Learning Management System Adoption in Higher Education Using the Extended Technology Acceptance Model

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Authors:
Marissa R. Fearnley, De La Salle-College of Saint Benilde Manila, Philippines
Johnny T. Amora, De La Salle-College of Saint Benilde Manila, Philippines
Email: [email protected]
Published: July 17, 2020
https://doi.org/10.22492/ije.8.2.05

Citation: Fearnley, M. R., & Amora, J. T. (2020). Learning Management System Adoption in Higher Education Using the Extended Technology Acceptance Model. IAFOR Journal of Education: Technology in Education, 8(2). https://doi.org/10.22492/ije.8.2.05


Abstract

A learning management system is capable of enriching instruction and acceptance of this learning technology by users is crucial to its successful application in higher education. This study investigated factors that influenced adoption of a learning management system by higher education teachers using the technology acceptance model which incorporates three external constructs: system quality, perceived self-efficacy and facilitating conditions. Data collected from faculty respondents (n=127) through an online survey were examined by employing partial least squares-structural equation modeling. While several relationships were confirmed, others were not supported by this research. Results showed that both system quality and perceived self-efficacy strongly influenced perceived usefulness, which in turn indirectly affected attitudes towards the technology and behavioral intention. Additionally, system quality directly affected perceived ease of use and attitudes toward technology use. The strong and direct influence of perceived self-efficacy on perceived usefulness and perceived ease of use suggests that faculty with positive beliefs about their ability to use the learning management system will regard it as both useful and easy to use. Facilitating conditions, on the other hand, affected neither perceived ease of use nor attitudes. Implications for practice, policy and potential research directions are likewise presented.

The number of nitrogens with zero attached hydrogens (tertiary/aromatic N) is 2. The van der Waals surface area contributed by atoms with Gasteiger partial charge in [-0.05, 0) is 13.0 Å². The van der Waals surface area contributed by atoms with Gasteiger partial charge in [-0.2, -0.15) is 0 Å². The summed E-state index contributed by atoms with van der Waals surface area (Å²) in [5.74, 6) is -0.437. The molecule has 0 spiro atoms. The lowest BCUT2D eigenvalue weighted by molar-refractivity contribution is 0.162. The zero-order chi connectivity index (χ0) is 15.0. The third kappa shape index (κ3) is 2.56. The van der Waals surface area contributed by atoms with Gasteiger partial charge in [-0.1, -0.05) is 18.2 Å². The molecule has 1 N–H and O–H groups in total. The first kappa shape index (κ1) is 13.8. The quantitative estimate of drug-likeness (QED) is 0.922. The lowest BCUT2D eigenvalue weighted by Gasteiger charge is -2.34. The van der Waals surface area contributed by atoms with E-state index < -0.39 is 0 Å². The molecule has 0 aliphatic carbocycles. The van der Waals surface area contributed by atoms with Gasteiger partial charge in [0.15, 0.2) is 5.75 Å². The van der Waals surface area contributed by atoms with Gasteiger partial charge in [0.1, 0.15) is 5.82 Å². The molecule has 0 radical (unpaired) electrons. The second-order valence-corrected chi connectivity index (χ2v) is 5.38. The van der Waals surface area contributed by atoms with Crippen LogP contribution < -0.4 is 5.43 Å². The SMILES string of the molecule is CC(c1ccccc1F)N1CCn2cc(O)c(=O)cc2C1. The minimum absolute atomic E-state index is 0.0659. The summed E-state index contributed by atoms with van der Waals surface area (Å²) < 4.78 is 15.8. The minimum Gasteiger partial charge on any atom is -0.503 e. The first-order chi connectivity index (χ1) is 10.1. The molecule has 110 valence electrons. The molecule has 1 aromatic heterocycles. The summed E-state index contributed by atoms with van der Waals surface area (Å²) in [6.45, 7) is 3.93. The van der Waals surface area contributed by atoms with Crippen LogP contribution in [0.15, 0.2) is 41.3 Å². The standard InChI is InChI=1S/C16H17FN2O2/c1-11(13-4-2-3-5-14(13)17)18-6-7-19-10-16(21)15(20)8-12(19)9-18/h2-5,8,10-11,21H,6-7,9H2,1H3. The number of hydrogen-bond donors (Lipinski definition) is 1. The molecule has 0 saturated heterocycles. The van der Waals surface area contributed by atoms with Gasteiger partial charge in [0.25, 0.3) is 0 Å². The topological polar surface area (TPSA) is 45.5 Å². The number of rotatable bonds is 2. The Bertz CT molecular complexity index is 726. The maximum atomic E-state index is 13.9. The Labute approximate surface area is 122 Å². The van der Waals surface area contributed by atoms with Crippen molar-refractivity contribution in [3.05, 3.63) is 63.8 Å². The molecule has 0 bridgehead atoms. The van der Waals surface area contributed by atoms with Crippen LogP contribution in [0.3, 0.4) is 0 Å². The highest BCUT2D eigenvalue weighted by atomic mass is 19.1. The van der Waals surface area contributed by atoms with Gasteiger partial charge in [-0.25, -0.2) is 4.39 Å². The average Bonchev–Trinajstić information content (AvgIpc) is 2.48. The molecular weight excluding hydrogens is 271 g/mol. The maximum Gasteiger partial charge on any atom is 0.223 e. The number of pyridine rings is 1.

Keywords

higher education, learning management system, technology acceptance model, facilitating conditions, perceived self-efficacy, system quality